A Brief History Of Web1, Web2, And Web 3.0

A Brief History Of Web1, Web2, And Web 3.0

Blockchain
September 21, 2022 by Diana Ambolis
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The Internet is becoming an integral part of our daily lives; it not only influences but is also influenced by how we communicate, comprehend, and absorb information. During this period, the ideas have evolved significantly, which is to be anticipated. We have experienced the first two stages of the web’s evolution and are now entering
A Brief History Of Web1, Web2, And Web 3.0

The Internet is becoming an integral part of our daily lives; it not only influences but is also influenced by how we communicate, comprehend, and absorb information. During this period, the ideas have evolved significantly, which is to be anticipated. We have experienced the first two stages of the web’s evolution and are now entering the third called Web 3.0; let’s analyze each period’s ideas, patterns, and attitudes.

Web 1.0 is sometimes referred to as the Static Web.

This version was primarily read-only; there was a small community of contributors but a far bigger community of readers.

Web 1.0 was primarily concerned with an information display. And while it may not seem like a huge issue today, it opened the door to an abundance of fresh opportunities back then. Specifically, it enabled conventional retailers to sell their products to a larger audience, which began e-commerce.

Web 1.0 Characteristics

Web 1.0 is characterized by four primary characteristics. The first is that web pages are static, meaning they are unaffected by scripts or external operations. Second, the site’s static nature is reinforced by the fact that the HTML really just files on a server. This is equivalent to text files in a computer directory.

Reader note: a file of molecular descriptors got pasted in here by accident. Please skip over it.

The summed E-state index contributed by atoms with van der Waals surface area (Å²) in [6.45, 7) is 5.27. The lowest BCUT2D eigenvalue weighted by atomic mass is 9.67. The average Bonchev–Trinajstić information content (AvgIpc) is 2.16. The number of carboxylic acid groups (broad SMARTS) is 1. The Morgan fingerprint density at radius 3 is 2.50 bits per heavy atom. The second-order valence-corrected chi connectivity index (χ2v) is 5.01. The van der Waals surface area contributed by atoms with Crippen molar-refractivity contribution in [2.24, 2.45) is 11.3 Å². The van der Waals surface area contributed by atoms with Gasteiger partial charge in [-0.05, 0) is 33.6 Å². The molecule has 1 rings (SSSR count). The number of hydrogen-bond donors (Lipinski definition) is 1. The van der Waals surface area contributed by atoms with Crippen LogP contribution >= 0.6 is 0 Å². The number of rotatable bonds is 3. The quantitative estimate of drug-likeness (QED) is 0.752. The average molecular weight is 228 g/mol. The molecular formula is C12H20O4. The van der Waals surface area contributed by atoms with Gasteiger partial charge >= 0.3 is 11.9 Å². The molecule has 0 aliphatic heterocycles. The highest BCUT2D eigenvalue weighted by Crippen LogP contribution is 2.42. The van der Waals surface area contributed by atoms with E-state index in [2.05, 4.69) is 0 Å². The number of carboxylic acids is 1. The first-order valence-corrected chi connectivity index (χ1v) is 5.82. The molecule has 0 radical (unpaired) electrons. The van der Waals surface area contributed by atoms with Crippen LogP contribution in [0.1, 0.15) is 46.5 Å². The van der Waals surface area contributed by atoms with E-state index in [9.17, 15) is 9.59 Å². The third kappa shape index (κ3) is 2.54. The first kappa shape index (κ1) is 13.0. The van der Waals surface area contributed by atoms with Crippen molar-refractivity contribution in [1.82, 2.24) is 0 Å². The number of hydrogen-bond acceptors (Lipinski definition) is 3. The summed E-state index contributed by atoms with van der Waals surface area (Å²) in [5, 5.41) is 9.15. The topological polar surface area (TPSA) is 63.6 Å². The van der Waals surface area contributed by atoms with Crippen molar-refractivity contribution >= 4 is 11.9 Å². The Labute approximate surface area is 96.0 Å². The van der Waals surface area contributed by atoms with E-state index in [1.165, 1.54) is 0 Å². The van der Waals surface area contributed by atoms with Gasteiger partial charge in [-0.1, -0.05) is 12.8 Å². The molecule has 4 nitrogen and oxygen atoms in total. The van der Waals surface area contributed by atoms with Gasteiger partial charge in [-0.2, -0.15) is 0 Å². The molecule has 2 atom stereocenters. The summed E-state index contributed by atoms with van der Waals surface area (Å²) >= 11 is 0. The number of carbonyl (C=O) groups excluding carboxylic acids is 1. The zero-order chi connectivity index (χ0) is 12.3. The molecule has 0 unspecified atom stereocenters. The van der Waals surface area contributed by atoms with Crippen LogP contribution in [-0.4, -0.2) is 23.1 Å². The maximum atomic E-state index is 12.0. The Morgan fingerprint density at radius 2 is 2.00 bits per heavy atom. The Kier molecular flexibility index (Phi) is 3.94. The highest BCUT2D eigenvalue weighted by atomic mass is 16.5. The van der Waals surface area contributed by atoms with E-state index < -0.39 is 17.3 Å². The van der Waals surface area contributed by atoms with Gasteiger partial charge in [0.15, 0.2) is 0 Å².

Additionally, due to server-side inclusions or CGI, the files may appear non-static (Common Gateway Interface). However, these are simply links to data from other files, such as citations. Finally, page layout in Web 1.0 is provided through frames and tables and rough placement tags.

Web 2.0 is sometimes called the social web.

This was intended to bring people together. It marked the beginning of the era of interactive social media platforms centred on user-generated content, including Facebook, YouTube, and Myspace. During this period, several internet phenomena, including blogs, comments, trolling, flaming, LOLs, XDs, and social journalism, emerged for the first time.

Web 2.0 enables users to publish new content and modify previously uploaded information anytime they see it appropriate. In addition, the content itself became more fascinating as it evolved from introductory text with photos to a range of diverse media (videos, flash content, etc.).

Web 2.0 Characteristics

Web 2.0 is distinguished from Web 1.0 by four significant characteristics. The first is that Web 2.0 allows users to sort information without regard to individual server files. Second, user involvement can update the site’s content in real-time. The third aspect is that, while site conversations aren’t required, they can easily be activated. The fourth characteristic of Web 2.0 is the use of code blocks in APIs. Finally, it’s critical to remember emergent features. Because of the increased interactivity and ease of use, communities grew up around specific websites.

Also read: Twitch Developer Justin Kan Opinions On Web3 Games And Players

Web 3.0, sometimes referred to as the Semantic Web

Every year, the Internet advances toward its full potential. Artificial intelligence (AI) and machine learning assist humans in traversing information by detecting situations, emotions, and concepts. This provides us with an improved user experience.

On the other side, as seen by the controversies surrounding Facebook and the Brexit vote, there is always the chance of information being manipulated to gain an advantage. This explains the trend toward decentralization: by using blockchain technology, we can make the Internet of the future more equitable, transparent, and unbiased.

Web 3.0 Characteristics

Web 3.0 is known for its semantic processing. This is how computers interpret the text to determine its true meaning. Another feature of 3.0 is artificial intelligence, which enables this. Connectivity across numerous nodes helps with both of these. Distributed processing allows computers to think more like humans.

Also, read – Five interesting NFT projects bringing the future of Web 3.0

The next feature of Web 3.0 is 3D capabilities. This can be used to describe data stored in three-dimensional arrays. In order to implement the metaverse, that knowledge can also be placed out in 3D landscapes. Finally, all of this is available on a variety of platforms.